Michelle's Blog

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Pistachio Pesto Pasta January 4, 2009

Filed under: Recipes — mrswade @ 3:22 pm
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img_27031Disclaimer: I’m not sure the measurements I used in this recipe because I was combining two recipes. ¬†The measurements I put are estimates, you should just use your best judgement and feel free to add or subtract if you try this recipe ūüôā

 

Ingredients:

  • 1/2 lb linguini pasta (whole wheat is better for you)
  • 2-ish cups of fresh basil leaves (I used 4 packs of the Fred Meyer organic fresh herbs found in the produce section)
  • 5 garlic cloves (4 – 6 depending on your love for garlic ūüôā )
  • 1ish tablespoon of lemon juice
  • 1/2 cup pistachio nuts
  • 3/4 cup(ish)¬†Parmigiano Reggiano or Pecorino cheese (or a combination of the two) (I couldn’t find this in the store so I just found a¬†Parmesan, something mix that looked Italian and got it.)
  • 3/4 cup extra virgin olive oil

Instructions

Place basil leaves and garlic in food processor or blender and process until leaves are finely chopped. (This took a while for me. ¬†Don’t try using the blender, get most of the Basil leaves chopped up in a food processor, when most of them are all chopped, then add it to the blender with lemon juice, nuts and cheese.) ¬†Add nuts and process until nuts are finely chopped. Add cheese and lemon juice and process until combined. With the machine running, add olive oil in a slow, steady stream. After the oil is incorporated, turn off the machine and add salt and pepper to taste. If not using immediately, store in an air-tight container with a thin coating of olive oil on top to keep the sauce from turning dark. Pesto will keep well in the refrigerator for a week or more.¬†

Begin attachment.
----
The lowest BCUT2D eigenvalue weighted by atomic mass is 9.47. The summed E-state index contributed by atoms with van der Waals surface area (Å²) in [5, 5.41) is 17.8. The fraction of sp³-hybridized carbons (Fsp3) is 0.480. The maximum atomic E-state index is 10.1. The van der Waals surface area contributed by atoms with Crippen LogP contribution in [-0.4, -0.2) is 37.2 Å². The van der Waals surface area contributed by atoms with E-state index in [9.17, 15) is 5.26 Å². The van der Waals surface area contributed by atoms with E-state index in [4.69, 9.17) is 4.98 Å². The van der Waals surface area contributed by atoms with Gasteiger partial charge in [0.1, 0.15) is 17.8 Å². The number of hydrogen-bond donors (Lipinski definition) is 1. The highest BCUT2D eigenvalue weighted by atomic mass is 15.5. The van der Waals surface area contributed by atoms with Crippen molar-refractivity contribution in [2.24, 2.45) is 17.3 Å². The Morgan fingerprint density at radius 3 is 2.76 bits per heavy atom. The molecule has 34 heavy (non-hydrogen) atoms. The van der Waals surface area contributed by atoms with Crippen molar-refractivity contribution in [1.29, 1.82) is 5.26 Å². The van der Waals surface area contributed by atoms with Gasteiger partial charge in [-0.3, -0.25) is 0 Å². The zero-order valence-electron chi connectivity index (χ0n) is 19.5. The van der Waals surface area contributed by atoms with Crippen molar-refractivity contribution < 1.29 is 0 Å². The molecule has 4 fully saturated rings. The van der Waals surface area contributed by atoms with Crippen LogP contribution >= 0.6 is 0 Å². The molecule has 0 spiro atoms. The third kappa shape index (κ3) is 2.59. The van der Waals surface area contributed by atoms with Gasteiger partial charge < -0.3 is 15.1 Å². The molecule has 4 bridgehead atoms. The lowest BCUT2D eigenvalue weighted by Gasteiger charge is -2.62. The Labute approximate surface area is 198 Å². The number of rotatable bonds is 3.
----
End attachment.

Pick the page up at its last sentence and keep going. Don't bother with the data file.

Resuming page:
Cook pasta according to package directions, Drain, transfer to a bowl and toss to coat with 2 Tbs (ish) olive oil.

Put pesto on pasta and toss to coat.  If you want you can grill up some chicken in olive oil in a pan.  Add some pistachios and basil leaves on top for garnish.  

Other Options: If you don’t like pistachios you can use pine nuts or walnuts. ¬†Some people prefer to toast their pine nuts. Using walnuts yields a more woodsy flavor. The amount of olive oil can be adjusted depending on the desired final consistency (thicker or thinner).